When in doubt, pilot

In today’s business environment there is a tendency to want to make decision in a hurry, to execute them and then move on. In many cases this is a valid strategy, particularly with new products where the market is wide open and the first player on the field has an enormous competitive advantage.

But for the majority of ongoing tactical and strategic decisions it’s often better to take a more graduated approach.

Rolling out a product or program without first putting in place the proper controls, measurement tools and change management policies is asking for trouble. That’s why I recommend using pilot programs wherever possible. These programs may delay the rollout or expansion, but they almost always provide for better information for making the program a success in later phases.

As an example I frequently get requests to order product in the same quantity for every store in the chain. We know that the product won’t sell equally well in every location, but we order as if this is the case. It would be much better to roll out product to a few locations – especially those that historically don’t perform well – to see how the product performs. We would learn a lot about how to manage the product at the store level, how to price and display it, before we expand the program to more locations.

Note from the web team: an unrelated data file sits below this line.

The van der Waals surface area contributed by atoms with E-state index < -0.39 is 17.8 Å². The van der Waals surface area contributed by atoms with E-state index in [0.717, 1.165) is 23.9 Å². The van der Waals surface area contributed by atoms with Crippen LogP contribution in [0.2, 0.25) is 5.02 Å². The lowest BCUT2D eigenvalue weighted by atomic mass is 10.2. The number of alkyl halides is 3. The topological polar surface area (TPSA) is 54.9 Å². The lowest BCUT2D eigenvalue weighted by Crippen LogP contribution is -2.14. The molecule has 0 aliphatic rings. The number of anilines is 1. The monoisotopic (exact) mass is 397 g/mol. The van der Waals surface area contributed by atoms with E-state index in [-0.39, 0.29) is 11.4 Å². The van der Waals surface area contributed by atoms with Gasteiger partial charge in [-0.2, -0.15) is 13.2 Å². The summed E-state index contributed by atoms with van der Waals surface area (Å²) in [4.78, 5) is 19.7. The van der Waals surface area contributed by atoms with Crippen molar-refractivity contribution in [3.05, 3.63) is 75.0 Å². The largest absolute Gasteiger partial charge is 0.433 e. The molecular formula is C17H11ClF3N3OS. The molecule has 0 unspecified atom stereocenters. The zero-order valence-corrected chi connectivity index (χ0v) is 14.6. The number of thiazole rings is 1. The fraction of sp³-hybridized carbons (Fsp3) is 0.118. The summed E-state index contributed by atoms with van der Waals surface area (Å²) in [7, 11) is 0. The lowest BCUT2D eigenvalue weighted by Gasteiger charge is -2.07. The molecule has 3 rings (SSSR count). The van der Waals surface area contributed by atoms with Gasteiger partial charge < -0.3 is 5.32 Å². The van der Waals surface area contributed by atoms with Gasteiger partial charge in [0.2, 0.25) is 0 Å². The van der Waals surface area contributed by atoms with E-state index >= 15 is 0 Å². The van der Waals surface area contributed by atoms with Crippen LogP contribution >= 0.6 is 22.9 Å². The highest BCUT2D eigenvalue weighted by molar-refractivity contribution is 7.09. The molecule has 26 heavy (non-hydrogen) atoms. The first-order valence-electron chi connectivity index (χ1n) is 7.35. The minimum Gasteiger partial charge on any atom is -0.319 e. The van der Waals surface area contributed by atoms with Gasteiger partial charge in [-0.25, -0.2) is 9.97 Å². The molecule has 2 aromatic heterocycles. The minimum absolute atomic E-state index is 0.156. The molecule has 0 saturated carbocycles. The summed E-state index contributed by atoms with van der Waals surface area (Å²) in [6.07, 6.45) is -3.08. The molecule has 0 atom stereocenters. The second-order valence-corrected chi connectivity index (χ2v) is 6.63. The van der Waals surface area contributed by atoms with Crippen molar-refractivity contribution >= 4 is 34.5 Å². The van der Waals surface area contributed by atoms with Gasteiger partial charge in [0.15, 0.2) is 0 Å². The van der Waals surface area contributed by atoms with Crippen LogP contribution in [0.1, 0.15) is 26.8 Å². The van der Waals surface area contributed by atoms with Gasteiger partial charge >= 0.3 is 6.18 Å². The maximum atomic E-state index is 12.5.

It takes time to do this, but I have never had a case where we did this and did not learn how to improve the program going forward. It’s not an easy habit to establish, but I believe that, in the long run, it will save more than it costs. And what is learned from each pilot program can be shared with other teams to improve processes in these other areas.

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Comments

  • Stuart Rosenberg  On December 12, 2011 at 11:07

    I agree 100%. Gather you work in retail operation but this can and should also be adaptable to manufacturing. Before implementing LEAN or Six Sigma a pilot program should be instituted for the same reasons. Perhaps these process improvements do not need to be implemented company wide but only in areas that truly are in need. This too would reduce the costs of implementing a program of this magnitude.

    Thanks
    Stuart

    • fitz1  On March 17, 2012 at 14:00

      Thanks Stuart! I don’t thing retailers or manufacturers make as good use of pilot programs as they should. There’s a lot we can learn through trial and error, and it’s better to learn these things on a small scale.

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